Three years ago, writer/director Emma Seligman and actor Rachel Sennott made quite a splash with Shiva Baby, their honest and frank look at the life of a Jewish college student. Now the pair has co-written (with Seligman once again directing) a flat-out raunchy and ridiculously funny comedy about two high school outcasts (who also happen to be lesbians), PJ (Sennott) and Josie (The Bear’s Ayo Edebiri), who start a self-defense club (that transforms into a fight club) as a way to meet and possibly hook up with some of the schools more popular and good-looking girls, especially cheerleaders.
Produced by, among others, Elizabeth Banks and featuring an absolutely slamming soundtrack by Charlie XCX and Leo Birenberg, Bottoms is yet another example of a hard R-rated comedy that doesn’t feel the need to lower the bar for humor in order to make us laugh. Its observations about teenage behavior and motivation, as well as the pecking order among high schoolers, are all so on the money, they sometimes make us cringe. Normally, a modern teen comedy that features queer characters wouldn’t dare let those characters appear as anything other than kind and understanding, but there are moments in which PJ is the meanest or least sensitive person in the room, and she rarely makes apologies for being so. That doesn’t mean she doesn’t grow as a person during the course of the film, but her life lessons are hard-earned, and she burns a lot of bridges to get there.
With a big football game on the horizon against the school’s arch rivals, tensions are high but the players from both teams seem to have carte blanche when it comes to acting like assholes toward everyone. At PJ and Josie’s school, no player is a bigger offender than Jeff (Nicholas Galitzine, who can currently be seen as the gay prince in Amazon’s Red, White & Royal Blue), who cheats on his cheerleader girlfriend Isabel (Havana Rose Liu), but still manages to get her to forgive him. Isabel also happens to be Josie’s crush, whom she’s never actually spoken to (“I’m playing the long game,” she insists). With girls around the school fearing for their safety from attacks by football players from both schools, our heroines decide to form the self-defense club, even though they have no experience or training in any form of self defense.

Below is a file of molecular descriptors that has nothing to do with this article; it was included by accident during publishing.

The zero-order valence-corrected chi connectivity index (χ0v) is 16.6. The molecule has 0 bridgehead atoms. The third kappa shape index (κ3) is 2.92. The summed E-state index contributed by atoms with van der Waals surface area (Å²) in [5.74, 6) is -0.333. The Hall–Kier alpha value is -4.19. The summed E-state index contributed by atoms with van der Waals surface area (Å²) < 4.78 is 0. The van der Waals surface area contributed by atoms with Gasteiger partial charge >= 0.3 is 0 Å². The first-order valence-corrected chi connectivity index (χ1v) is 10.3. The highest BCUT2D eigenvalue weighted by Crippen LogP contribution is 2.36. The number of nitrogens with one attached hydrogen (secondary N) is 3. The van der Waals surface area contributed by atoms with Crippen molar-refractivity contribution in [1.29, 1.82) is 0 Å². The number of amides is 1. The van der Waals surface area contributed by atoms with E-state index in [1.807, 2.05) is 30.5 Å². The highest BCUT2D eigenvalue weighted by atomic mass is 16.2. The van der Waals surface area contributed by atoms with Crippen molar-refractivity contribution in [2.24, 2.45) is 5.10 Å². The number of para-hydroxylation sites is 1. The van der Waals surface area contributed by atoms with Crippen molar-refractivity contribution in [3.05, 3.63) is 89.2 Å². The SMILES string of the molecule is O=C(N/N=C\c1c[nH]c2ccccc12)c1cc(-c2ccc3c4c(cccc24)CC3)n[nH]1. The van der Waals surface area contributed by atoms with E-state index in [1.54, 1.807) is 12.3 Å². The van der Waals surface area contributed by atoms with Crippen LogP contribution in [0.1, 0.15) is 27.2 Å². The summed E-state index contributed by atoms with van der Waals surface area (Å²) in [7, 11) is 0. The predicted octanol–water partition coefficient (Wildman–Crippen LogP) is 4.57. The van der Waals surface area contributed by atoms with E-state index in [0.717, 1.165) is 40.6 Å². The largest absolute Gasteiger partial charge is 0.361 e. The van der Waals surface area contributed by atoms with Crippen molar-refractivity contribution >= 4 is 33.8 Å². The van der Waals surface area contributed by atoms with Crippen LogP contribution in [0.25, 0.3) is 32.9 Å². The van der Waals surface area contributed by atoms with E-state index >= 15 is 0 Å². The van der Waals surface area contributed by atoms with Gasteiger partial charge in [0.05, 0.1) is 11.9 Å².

After getting the least likely teacher (NFL player Marshawn Lynch as Mr. G.) to sign off on the club as a figurehead sponsor, unexpectedly, it becomes more of an empowerment group as its numbers increase. Not only do the girls fight-train on each other—turning things into a brutal but exhilarating fight club—but they also take time to sit around and talk about the many anxieties and perils of being teenage girls in this day and age. Even the cheerleaders, including Isabel and her sidekick Brittany (Kaia Gerber, deliberately looking every bit like her mother, Cindy Crawford), join up because they heard the club was now popular, placing PJ and Josie exactly where they wanted to be in terms of their social lives.
The club is even activated in times of need, like when Jeff cheats on Isabel again, and they all decide to get revenge on him, with one club member, Hazel (an absolutely hilarious and offbeat Ruby Cruz), volunteering to put a bomb under Jeff’s car. But when Jeff’s best friend, Tim (Miles Fowler), decides to uncover the truth about the fight club’s origins and even PJ and Josie’s backstory about having learned to defend themselves while in juvenile prison, the entire female structure at the school is in danger. Bottoms isn’t afraid to get wild, vulgar and even unrealistic (not a spoiler, but the film ends with a literal massacre), and that only makes the movie that much more of a riotous pleasure. To show how strong the film is, a one-scene cameo by SNL’s Punkie Johnson might be the funniest and most important work she’s done to date.
In other works like Bodies Bodies Bodies and HBO’s The Idol, Sennott has proven that she’s an absolute gift, providing just enough weirdo sexual energy to keep everyone watching off their guard. And Edebiri is still in the process of being discovered outside of her role as Sydney in The Bear, so watching her combine nervous energy with a mix of shyness and supreme self-confidence to create Josie is a genuine treat here. Bottoms is unapologetic while still clearly wanting to be liked and accepted, much like its characters. It surprised me repeatedly with its direction, tone, and sharp writing, to the point where it seems of the utmost importance that Seligman and Sennott never stop working together.
The film is now playing in theaters.
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